Building Your Path
Why are student worries changing and how can individualized college planning help ease students into their first year of college?
Awato CEO, Matt Guruge, discusses how the team at Awato mapped every CTE program and credential in NH to meet the needs of local legislation.
We’ve said it before, but we think it is worth reiterating that students have more post-secondary options than ever. Credentialing students can take place at a traditional 4-year college or community college, an apprenticeship, the military, a coding bootcamp, or in the workforce. Most credentialed students go through a 4-year college. According to The National
Career and technical education stigma continue to persist despite the success of those who participate. Why?
Career assessments have not changed much in 100 years. We've listed 4 reasons why they need to do more than match students to colleges and careers.
Students are faced with more choices than ever. Their attention is constantly pulled in multiple directions; tending to their day-to-day course work, juggling extracurricular activities, and planning for life after high school. With their attention split, even the most engaged student on a conventional pathway can miss opportunities that are best for their academic and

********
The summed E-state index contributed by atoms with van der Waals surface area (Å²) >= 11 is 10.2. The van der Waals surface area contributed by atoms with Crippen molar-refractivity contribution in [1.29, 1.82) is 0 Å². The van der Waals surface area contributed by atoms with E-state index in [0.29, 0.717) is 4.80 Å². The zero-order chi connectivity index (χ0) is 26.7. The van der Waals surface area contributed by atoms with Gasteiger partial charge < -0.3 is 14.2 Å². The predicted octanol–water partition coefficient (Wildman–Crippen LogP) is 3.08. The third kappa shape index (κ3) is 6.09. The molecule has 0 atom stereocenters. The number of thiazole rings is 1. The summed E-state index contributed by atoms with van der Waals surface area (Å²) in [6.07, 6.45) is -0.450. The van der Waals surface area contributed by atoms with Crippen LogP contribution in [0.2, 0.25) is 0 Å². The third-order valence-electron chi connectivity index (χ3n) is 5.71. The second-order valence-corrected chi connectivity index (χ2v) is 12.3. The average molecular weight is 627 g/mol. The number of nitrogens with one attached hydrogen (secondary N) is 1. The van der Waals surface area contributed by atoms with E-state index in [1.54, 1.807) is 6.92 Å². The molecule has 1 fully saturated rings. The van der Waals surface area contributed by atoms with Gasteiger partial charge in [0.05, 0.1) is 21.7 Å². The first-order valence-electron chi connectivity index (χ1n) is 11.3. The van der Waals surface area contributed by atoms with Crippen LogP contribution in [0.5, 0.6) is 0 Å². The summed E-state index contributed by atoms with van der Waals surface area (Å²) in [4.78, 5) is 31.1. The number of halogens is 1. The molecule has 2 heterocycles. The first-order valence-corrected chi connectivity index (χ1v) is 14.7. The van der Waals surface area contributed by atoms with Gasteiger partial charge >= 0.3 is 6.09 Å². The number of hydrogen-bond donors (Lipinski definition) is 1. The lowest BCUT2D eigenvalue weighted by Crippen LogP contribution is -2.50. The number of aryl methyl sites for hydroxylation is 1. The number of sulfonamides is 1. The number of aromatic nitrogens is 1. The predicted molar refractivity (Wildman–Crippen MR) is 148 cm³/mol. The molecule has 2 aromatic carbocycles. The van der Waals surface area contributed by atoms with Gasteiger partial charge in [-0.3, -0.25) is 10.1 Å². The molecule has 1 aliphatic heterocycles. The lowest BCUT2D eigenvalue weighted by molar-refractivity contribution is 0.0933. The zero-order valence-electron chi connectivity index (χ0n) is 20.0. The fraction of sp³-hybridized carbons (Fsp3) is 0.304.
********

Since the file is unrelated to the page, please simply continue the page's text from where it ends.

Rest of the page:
CTE is broadly available, it yields higher salaries, and students can earn college credit. So why aren't more students participating?
Awato is a personalized career pathfinding platform, which differs from commonly used platforms that specialize in building career pathways. Let’s dive into the difference and what makes our method standout. What is a Pathway? Many educators and employers may not know it, but they work with pathways every day. A pathway is a set of
Marketing in higher education is rapidly shifting as prospective students’ needs and goals evolve. Prospective students are becoming more concerned about high levels of debt, as a result, they are savvier when making decisions, and institutions need to increase student engagement. They are spending more time on websites and other self-service tools before reaching out
Current higher ed enrollment trends are forcing enrollment professionals to face a changing landscape and an increasing challenge to engage a digital-first prospective student. As the behaviors of prospective students evolve, enrollment professionals must adapt at the risk of becoming irrelevant. Recently, we commissioned a marketing firm to research the needs and enrollment trends higher